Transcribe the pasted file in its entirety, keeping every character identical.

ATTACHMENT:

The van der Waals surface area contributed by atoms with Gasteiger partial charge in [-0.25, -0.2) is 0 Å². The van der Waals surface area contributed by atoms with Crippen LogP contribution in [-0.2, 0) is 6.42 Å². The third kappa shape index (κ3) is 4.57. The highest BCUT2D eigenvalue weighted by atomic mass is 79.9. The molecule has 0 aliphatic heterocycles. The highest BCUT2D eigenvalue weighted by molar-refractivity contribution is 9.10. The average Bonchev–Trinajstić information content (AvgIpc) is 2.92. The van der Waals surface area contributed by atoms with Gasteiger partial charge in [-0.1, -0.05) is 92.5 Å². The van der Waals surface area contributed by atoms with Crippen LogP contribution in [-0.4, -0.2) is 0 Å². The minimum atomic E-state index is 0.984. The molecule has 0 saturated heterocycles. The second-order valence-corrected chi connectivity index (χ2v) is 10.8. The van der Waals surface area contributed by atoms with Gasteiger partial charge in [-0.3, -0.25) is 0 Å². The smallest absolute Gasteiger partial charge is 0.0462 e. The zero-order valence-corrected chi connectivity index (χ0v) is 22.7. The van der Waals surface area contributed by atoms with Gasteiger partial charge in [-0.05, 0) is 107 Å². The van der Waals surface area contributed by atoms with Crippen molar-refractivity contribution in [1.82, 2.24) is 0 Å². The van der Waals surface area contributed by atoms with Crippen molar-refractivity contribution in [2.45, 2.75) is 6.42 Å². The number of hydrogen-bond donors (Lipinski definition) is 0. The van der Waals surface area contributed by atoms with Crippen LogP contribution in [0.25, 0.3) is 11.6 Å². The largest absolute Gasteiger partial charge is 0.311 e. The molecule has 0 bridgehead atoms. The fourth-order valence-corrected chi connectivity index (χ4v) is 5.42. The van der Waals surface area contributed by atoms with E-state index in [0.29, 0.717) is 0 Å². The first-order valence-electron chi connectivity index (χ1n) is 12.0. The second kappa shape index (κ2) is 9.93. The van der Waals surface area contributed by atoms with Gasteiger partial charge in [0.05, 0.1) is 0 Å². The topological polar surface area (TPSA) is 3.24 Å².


The van der Waals surface area contributed by atoms with Gasteiger partial charge in [-0.25, -0.2) is 0 Å². The van der Waals surface area contributed by atoms with Crippen LogP contribution in [-0.2, 0) is 6.42 Å². The third kappa shape index (κ3) is 4.57. The highest BCUT2D eigenvalue weighted by atomic mass is 79.9. The molecule has 0 aliphatic heterocycles. The highest BCUT2D eigenvalue weighted by molar-refractivity contribution is 9.10. The average Bonchev–Trinajstić information content (AvgIpc) is 2.92. The van der Waals surface area contributed by atoms with Gasteiger partial charge in [-0.1, -0.05) is 92.5 Å². The van der Waals surface area contributed by atoms with Crippen LogP contribution in [-0.4, -0.2) is 0 Å². The minimum atomic E-state index is 0.984. The molecule has 0 saturated heterocycles. The second-order valence-corrected chi connectivity index (χ2v) is 10.8. The van der Waals surface area contributed by atoms with Gasteiger partial charge in [-0.3, -0.25) is 0 Å². The smallest absolute Gasteiger partial charge is 0.0462 e. The zero-order valence-corrected chi connectivity index (χ0v) is 22.7. The van der Waals surface area contributed by atoms with Gasteiger partial charge in [-0.05, 0) is 107 Å². The van der Waals surface area contributed by atoms with Crippen molar-refractivity contribution in [1.82, 2.24) is 0 Å². The van der Waals surface area contributed by atoms with Crippen molar-refractivity contribution in [2.45, 2.75) is 6.42 Å². The number of hydrogen-bond donors (Lipinski definition) is 0. The van der Waals surface area contributed by atoms with Crippen LogP contribution in [0.25, 0.3) is 11.6 Å². The largest absolute Gasteiger partial charge is 0.311 e. The molecule has 0 bridgehead atoms. The fourth-order valence-corrected chi connectivity index (χ4v) is 5.42. The van der Waals surface area contributed by atoms with E-state index in [0.29, 0.717) is 0 Å². The first-order valence-electron chi connectivity index (χ1n) is 12.0. The second kappa shape index (κ2) is 9.93. The van der Waals surface area contributed by atoms with Gasteiger partial charge in [0.05, 0.1) is 0 Å². The topological polar surface area (TPSA) is 3.24 Å².